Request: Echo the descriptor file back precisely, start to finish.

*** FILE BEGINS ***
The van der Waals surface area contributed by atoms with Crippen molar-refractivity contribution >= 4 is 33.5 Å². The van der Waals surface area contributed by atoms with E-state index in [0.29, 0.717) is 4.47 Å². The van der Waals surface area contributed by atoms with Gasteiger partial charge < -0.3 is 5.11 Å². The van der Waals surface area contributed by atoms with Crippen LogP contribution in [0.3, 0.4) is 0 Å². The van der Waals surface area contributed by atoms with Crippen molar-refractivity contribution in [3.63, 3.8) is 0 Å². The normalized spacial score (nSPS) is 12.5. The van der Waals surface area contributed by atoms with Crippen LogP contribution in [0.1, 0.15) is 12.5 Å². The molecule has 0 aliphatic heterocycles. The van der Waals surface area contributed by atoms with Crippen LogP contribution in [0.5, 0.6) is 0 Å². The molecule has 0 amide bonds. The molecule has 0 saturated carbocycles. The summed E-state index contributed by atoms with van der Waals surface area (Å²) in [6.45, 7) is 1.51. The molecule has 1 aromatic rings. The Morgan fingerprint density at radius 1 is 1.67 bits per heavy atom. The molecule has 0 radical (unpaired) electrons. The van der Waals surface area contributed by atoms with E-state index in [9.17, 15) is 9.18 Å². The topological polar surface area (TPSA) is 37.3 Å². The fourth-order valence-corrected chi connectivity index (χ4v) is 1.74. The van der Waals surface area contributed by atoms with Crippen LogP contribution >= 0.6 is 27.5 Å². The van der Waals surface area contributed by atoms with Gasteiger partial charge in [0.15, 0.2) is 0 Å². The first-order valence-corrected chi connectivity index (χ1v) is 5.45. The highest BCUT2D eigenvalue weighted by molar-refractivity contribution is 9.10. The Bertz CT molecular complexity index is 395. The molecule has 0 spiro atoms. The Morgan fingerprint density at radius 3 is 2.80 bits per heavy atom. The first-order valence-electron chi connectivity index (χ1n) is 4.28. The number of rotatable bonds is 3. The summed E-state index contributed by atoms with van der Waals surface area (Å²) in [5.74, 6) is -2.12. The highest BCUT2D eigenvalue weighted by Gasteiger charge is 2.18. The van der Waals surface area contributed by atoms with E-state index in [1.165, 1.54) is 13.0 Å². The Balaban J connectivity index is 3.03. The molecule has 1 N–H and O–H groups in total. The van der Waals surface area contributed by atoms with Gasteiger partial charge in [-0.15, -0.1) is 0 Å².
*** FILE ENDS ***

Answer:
The van der Waals surface area contributed by atoms with Crippen molar-refractivity contribution >= 4 is 33.5 Å². The van der Waals surface area contributed by atoms with E-state index in [0.29, 0.717) is 4.47 Å². The van der Waals surface area contributed by atoms with Gasteiger partial charge < -0.3 is 5.11 Å². The van der Waals surface area contributed by atoms with Crippen LogP contribution in [0.3, 0.4) is 0 Å². The van der Waals surface area contributed by atoms with Crippen molar-refractivity contribution in [3.63, 3.8) is 0 Å². The normalized spacial score (nSPS) is 12.5. The van der Waals surface area contributed by atoms with Crippen LogP contribution in [0.1, 0.15) is 12.5 Å². The molecule has 0 aliphatic heterocycles. The van der Waals surface area contributed by atoms with Crippen LogP contribution in [0.5, 0.6) is 0 Å². The molecule has 0 amide bonds. The molecule has 0 saturated carbocycles. The summed E-state index contributed by atoms with van der Waals surface area (Å²) in [6.45, 7) is 1.51. The molecule has 1 aromatic rings. The Morgan fingerprint density at radius 1 is 1.67 bits per heavy atom. The molecule has 0 radical (unpaired) electrons. The van der Waals surface area contributed by atoms with E-state index in [9.17, 15) is 9.18 Å². The topological polar surface area (TPSA) is 37.3 Å². The fourth-order valence-corrected chi connectivity index (χ4v) is 1.74. The van der Waals surface area contributed by atoms with Crippen LogP contribution >= 0.6 is 27.5 Å². The van der Waals surface area contributed by atoms with Gasteiger partial charge in [0.15, 0.2) is 0 Å². The first-order valence-corrected chi connectivity index (χ1v) is 5.45. The highest BCUT2D eigenvalue weighted by molar-refractivity contribution is 9.10. The Bertz CT molecular complexity index is 395. The molecule has 0 spiro atoms. The Morgan fingerprint density at radius 3 is 2.80 bits per heavy atom. The first-order valence-electron chi connectivity index (χ1n) is 4.28. The number of rotatable bonds is 3. The summed E-state index contributed by atoms with van der Waals surface area (Å²) in [5.74, 6) is -2.12. The highest BCUT2D eigenvalue weighted by Gasteiger charge is 2.18. The van der Waals surface area contributed by atoms with E-state index in [1.165, 1.54) is 13.0 Å². The Balaban J connectivity index is 3.03. The molecule has 1 N–H and O–H groups in total. The van der Waals surface area contributed by atoms with Gasteiger partial charge in [-0.15, -0.1) is 0 Å².